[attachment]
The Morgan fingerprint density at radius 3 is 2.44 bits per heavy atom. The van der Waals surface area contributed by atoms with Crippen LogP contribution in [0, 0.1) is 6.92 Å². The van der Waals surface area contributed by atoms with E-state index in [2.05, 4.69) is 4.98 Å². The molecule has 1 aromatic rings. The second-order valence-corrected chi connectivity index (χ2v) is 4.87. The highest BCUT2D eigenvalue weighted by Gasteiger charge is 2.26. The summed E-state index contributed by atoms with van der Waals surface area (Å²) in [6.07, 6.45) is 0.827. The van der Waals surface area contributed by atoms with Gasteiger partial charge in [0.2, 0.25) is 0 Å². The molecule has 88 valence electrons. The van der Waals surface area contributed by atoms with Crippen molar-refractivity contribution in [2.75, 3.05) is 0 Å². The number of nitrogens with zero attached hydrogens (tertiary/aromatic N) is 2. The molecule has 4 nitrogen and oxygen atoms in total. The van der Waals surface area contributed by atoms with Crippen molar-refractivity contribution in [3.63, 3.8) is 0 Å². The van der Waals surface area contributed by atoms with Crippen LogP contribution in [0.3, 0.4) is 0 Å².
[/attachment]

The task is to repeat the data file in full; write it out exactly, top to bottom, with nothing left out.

The Morgan fingerprint density at radius 3 is 2.44 bits per heavy atom. The van der Waals surface area contributed by atoms with Crippen LogP contribution in [0, 0.1) is 6.92 Å². The van der Waals surface area contributed by atoms with E-state index in [2.05, 4.69) is 4.98 Å². The molecule has 1 aromatic rings. The second-order valence-corrected chi connectivity index (χ2v) is 4.87. The highest BCUT2D eigenvalue weighted by Gasteiger charge is 2.26. The summed E-state index contributed by atoms with van der Waals surface area (Å²) in [6.07, 6.45) is 0.827. The van der Waals surface area contributed by atoms with Gasteiger partial charge in [0.2, 0.25) is 0 Å². The molecule has 88 valence electrons. The van der Waals surface area contributed by atoms with Crippen molar-refractivity contribution in [2.75, 3.05) is 0 Å². The number of nitrogens with zero attached hydrogens (tertiary/aromatic N) is 2. The molecule has 4 nitrogen and oxygen atoms in total. The van der Waals surface area contributed by atoms with Crippen molar-refractivity contribution in [3.63, 3.8) is 0 Å². The van der Waals surface area contributed by atoms with Crippen LogP contribution in [0.3, 0.4) is 0 Å².